Keeping your cloud options open appears to be an admirable thing to do since we have been burned previously by vendor lock-in many times. Moving to public cloud appears, at first, to be the ideal time for us to take stock and avoid the same pitfalls. But is it really the same problem?
Historically in enterprise organisations, architectural decisions have been made on [falsely] elongated timescales. This has allowed vendors to sell licenses for longer periods of time by offering heavy term discounts, in a self-fulfilling cycle this has exacerbated the tendency to lengthen the period for architectural reviews. In the consumption model introduced by public cloud we are able to change architectures on a far more frequent timeframe dictated by movement of the business in response to customer choices; beware the enterprise architects and subordinates that are willing to sit on their laurels and defend the old school position.
We are dealing with apples and oranges with the ‘so-called’ lock-in since we have moved from a financial lock-in to a functional one.
To be able to take advantage of any multi-cloud system a configuration (application or otherwise) must be able to run equally well on any provider environment. For this to be true then the underlying environment must be an ‘absolute’ commodity, or be very close to it. If this is not the case then the effort (read cost) of maintaining the configuration such that it can support non-identical environments may be more overhead that what is saved by moving to a cloud provider. The only scenario that this may be the case is when you run a containerised application, where any orchestration layer is not provided by the cloud vendor.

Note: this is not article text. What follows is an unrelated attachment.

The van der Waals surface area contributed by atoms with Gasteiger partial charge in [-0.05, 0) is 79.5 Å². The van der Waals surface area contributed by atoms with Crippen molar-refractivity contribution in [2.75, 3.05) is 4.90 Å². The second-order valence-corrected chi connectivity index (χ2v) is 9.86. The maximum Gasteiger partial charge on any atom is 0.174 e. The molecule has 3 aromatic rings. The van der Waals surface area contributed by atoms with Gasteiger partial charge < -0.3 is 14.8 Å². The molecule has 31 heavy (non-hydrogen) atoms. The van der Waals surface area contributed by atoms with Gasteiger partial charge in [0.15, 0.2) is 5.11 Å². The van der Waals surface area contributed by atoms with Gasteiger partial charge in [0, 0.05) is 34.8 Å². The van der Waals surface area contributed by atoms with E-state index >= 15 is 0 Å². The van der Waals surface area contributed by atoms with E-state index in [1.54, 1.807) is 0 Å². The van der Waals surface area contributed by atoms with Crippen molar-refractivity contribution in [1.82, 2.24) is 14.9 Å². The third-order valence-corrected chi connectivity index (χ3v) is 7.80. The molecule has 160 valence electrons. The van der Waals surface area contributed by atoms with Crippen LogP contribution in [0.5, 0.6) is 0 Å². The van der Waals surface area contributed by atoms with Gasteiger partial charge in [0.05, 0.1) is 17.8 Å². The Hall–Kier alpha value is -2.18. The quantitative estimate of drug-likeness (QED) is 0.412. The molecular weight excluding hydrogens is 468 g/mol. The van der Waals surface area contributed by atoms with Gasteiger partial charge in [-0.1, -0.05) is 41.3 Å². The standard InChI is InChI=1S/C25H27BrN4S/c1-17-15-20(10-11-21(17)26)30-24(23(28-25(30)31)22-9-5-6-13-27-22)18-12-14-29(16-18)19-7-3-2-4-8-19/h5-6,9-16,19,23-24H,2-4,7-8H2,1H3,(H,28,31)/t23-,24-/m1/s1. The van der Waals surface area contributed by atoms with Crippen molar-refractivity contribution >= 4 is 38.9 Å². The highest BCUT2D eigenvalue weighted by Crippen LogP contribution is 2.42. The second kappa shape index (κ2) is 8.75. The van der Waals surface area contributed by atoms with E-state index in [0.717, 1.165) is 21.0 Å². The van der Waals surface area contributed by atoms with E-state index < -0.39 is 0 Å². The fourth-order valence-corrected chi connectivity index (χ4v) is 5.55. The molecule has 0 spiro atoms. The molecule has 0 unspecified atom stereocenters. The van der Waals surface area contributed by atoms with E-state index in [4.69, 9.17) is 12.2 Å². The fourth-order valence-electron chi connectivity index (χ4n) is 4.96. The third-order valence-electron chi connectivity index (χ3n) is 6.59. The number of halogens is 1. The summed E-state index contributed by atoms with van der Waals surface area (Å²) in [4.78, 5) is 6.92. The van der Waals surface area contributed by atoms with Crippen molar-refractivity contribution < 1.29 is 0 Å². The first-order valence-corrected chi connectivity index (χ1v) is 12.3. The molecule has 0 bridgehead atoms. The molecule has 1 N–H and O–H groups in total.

There is a certain futility in choosing to multi-cloud as it necessarily means that you are removing your ability to use any chosen vendors higher level functions, limiting yourself to close to commoditised infrastructure services (possibly up to database). Higher level functions are certainly not commodities and the ability to shift workloads between providers would definitely require significant effort. There is a reason why cloud providers are spending far more effort on the higher-level offerings since they ARE the functional lock-in mentioned earlier. If you don’t believe me, perhaps you can remember the Oracle on Itanium spat between HP (when it was one company) and Oracle, there would be very few customers willing to give up their oracle database because they only wanted to run Itanium servers, though many would trash the server platform to maintain the Oracle database; higher level services ALWAYS win out.
Do not be tempted to replicate your on-prem systems and architectures for cloud-based compute. This will not be a good use of your time and money. Follow these 3 guidelines;